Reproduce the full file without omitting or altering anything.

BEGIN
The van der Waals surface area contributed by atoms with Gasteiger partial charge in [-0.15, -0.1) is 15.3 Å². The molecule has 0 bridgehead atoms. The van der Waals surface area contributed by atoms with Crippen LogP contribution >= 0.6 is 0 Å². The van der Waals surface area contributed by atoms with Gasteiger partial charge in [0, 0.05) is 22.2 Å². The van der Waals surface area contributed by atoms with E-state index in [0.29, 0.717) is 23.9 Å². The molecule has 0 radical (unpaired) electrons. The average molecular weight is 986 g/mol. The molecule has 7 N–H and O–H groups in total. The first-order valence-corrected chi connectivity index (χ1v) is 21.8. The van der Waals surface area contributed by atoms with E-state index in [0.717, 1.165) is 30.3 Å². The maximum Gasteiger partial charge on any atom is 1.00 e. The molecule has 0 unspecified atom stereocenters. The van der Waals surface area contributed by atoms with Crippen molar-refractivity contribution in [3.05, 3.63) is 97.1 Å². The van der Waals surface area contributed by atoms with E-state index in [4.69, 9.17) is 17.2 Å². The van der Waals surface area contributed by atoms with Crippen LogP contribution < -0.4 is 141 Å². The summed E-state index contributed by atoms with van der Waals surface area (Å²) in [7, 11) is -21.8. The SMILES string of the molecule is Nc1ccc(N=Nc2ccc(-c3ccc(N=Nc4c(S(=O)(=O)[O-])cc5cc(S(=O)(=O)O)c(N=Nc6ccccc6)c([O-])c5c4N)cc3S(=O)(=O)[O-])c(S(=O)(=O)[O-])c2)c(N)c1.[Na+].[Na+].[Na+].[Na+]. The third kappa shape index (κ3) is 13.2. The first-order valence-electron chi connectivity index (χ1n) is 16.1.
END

The van der Waals surface area contributed by atoms with Gasteiger partial charge in [-0.15, -0.1) is 15.3 Å². The molecule has 0 bridgehead atoms. The van der Waals surface area contributed by atoms with Crippen LogP contribution >= 0.6 is 0 Å². The van der Waals surface area contributed by atoms with Gasteiger partial charge in [0, 0.05) is 22.2 Å². The van der Waals surface area contributed by atoms with E-state index in [0.29, 0.717) is 23.9 Å². The molecule has 0 radical (unpaired) electrons. The average molecular weight is 986 g/mol. The molecule has 7 N–H and O–H groups in total. The first-order valence-corrected chi connectivity index (χ1v) is 21.8. The van der Waals surface area contributed by atoms with E-state index in [0.717, 1.165) is 30.3 Å². The maximum Gasteiger partial charge on any atom is 1.00 e. The molecule has 0 unspecified atom stereocenters. The van der Waals surface area contributed by atoms with Crippen molar-refractivity contribution in [3.05, 3.63) is 97.1 Å². The van der Waals surface area contributed by atoms with E-state index in [4.69, 9.17) is 17.2 Å². The van der Waals surface area contributed by atoms with Crippen LogP contribution < -0.4 is 141 Å². The summed E-state index contributed by atoms with van der Waals surface area (Å²) in [7, 11) is -21.8. The SMILES string of the molecule is Nc1ccc(N=Nc2ccc(-c3ccc(N=Nc4c(S(=O)(=O)[O-])cc5cc(S(=O)(=O)O)c(N=Nc6ccccc6)c([O-])c5c4N)cc3S(=O)(=O)[O-])c(S(=O)(=O)[O-])c2)c(N)c1.[Na+].[Na+].[Na+].[Na+]. The third kappa shape index (κ3) is 13.2. The first-order valence-electron chi connectivity index (χ1n) is 16.1.